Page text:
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Today, I’m writing a thank you note to Black women. America, get out your pens and do the same.
It’s still before dawn here and I’m awake like so many of us watching the returns trickle in from Georgia. As I write, the Biden-Harris ticket has taken the lead there, by a slim but likely decisive 917 votes. It will be many more hours and perhaps days or weeks before this contest is settled, but the story for me has already been written.
The story of the 2020 election is one about the Black women whom I have dubbed the “Vanguard,” women who have led us through the most fraught yet consequential political contest of our lifetimes; women who have given this country its best shot at pulling back from a deeper plunge into racism, misogyny, xenophobia, authoritarianism and a fatal disregard for basic public health.
Don’t let the pundits distract you from the numbers. As Democrats eke out slim victories in new battleground states like Georgia and Pennsylvania, Black women have made all the difference. Exit polls report that more than 90 percent of Black women cast their ballots for Biden and Harris, voting as a bloc. Their nearest rivals in 2020 are Black men, 80 percent of whom supported the Democratic ticket, making Black women’s impact unparalleled.
Getting voters to the polls requires enthusiasm. It happened this fall when a bus emblazoned with “Black Voters Matter” pulled into American cities with LaTosha Brown on board. What followed in parks and parking lots were lessons in the nuts and bolts of casting ballots for communities facing a dual challenge at the polls: voter suppression and coronavirus safeguards. Still, Brown also insisted upon joy — moments of song and dance — that reminded Black Americans that the power of the vote can also be a balm, especially in troubled times.
Americans encountered Black women on the stump, including a record-shattering 130 running for seats in Congress. In Missouri, minister, health care worker and veteran organizer of the 2014 Ferguson uprisings, Cori Bush, ran for the second time, aiming to represent her state’s 1st congressional district. In Atlanta, Georgia, Democrat Nikemia Williams vied with Republican Angela Stanton-King for the House seat left vacant by the late John Lewis. In Massachusetts, the incumbent Ayanna Pressley looked to return to Congress. Together, these women aimed to exercise outsized influence in Washington.
It would be a mistake to overlook the women behind the scenes. Among critical strategists, communicators, and surrogates, Black women were there. Karine Jean-Pierre gave up her seat as a television commentator to serve as chief of staff for the Democrat’s veep candidate, Sen. Kamala Harris (D-CA). After working as press secretary for Vermont Senator Bernie Sanders and as a CNN commentator, Symone Sanders signed on as a senior advisor to Joe Biden. Collectively, nearly 20 Black women leaders brought hope, skill, joy — and a fierce commitment to change — to the Biden-Harris campaign.
Senator Harris, poised as she is to assume the vice presidency, embodies the force that Black women have become in American politics. She arrived not as a singular or token candidate, but as one among six formidable Black women who vied for the spot as Joe Biden’s running mate. She endured hackneyed barbs that accused her of being too aggressive and too ambitious. She also marked the landscape with Black women’s culture: the power of the Divine Nine, how to deploy the right side-eye, and rocking Chucks and Tims on the tarmac. Senator Harris taught lessons in Black women’s political history, explaining how she stands on the shoulders of Mary Church Terrell, Ida B. Wells, Mary McLeod Bethune, Diane Nash, Fannie Lou Hamer and Constance Baker Motley. (And if you don’t know who they are, it’s time to do your homework!)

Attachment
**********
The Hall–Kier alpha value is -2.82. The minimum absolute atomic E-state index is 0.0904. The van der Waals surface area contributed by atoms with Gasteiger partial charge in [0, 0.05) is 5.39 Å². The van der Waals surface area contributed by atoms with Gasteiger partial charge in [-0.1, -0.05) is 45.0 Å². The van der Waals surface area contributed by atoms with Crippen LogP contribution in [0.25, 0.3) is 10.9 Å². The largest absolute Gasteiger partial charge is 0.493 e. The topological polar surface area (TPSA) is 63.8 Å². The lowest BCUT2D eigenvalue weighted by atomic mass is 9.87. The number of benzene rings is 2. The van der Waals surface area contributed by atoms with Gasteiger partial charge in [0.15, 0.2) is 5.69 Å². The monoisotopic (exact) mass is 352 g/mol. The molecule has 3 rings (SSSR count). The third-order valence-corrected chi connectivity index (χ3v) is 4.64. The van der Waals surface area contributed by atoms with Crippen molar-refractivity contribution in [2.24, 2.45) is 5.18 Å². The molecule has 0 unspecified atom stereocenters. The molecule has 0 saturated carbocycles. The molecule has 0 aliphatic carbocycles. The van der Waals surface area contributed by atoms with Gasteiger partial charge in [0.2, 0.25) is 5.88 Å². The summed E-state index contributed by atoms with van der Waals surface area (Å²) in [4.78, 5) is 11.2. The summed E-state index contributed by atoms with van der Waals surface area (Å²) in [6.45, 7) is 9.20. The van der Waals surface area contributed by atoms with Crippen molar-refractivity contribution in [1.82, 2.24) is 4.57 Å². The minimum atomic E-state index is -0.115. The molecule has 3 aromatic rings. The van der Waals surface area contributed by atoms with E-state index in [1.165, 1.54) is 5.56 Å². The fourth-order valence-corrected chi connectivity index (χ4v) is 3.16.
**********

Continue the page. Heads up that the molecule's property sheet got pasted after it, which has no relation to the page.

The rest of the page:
This morning, however, the morning in which voters from the state of Georgia appear to have given the Biden-Harris ticket the edge it needs to win this contest, belongs to Stacey Abrams. Abrams has taught us how politics is done when done well. After years spent building her acumen and commitments, in 2018 Abrams ran for the governorship of Georgia only to have that seat stolen from her by unchecked voter suppression. Abrams did not concede, nor did she go home. Instead, she pivoted, founding Fair Fight and recommitting to ensuring the voting rights of all Georgians and all Americans. It is Abrams’ vision and her grit that is being made manifest this morning as news stations narrate the tallies that are trickling out from the metro-Atlanta area. Abrams may have been beaten three years ago by Brian Kemp, but she has netted a stunning victory this morning, turning Georgia blue and perhaps Donald Trump out of the White House.
It’s not too early to say thank you to Abrams and to all the Black women who have led us through this troubled election season. It is a regrettable burden, saving a nation from its worst self. Black women have borne that weight for two centuries, challenging this country to jettison its most costly sins including slavery, Jim Crow, and the denial of human rights. They have paid with their health and well-being. Black women have had their lives taken in this ongoing confrontation with injustice. It is a role no American should envy.
Whatever the outcome of the 2020 presidential contest, Black women will continue to do this work. Today might just be the right day to say thank you.
Martha S. Jones is the Society of Black Alumni Presidential Professor and Professor of History at The Johns Hopkins University. She is the author of Birthright Citizens: A History of Race and Rights in Antebellum America and All Bound Up Together: The Woman Question in African American Public Culture 1830-1900.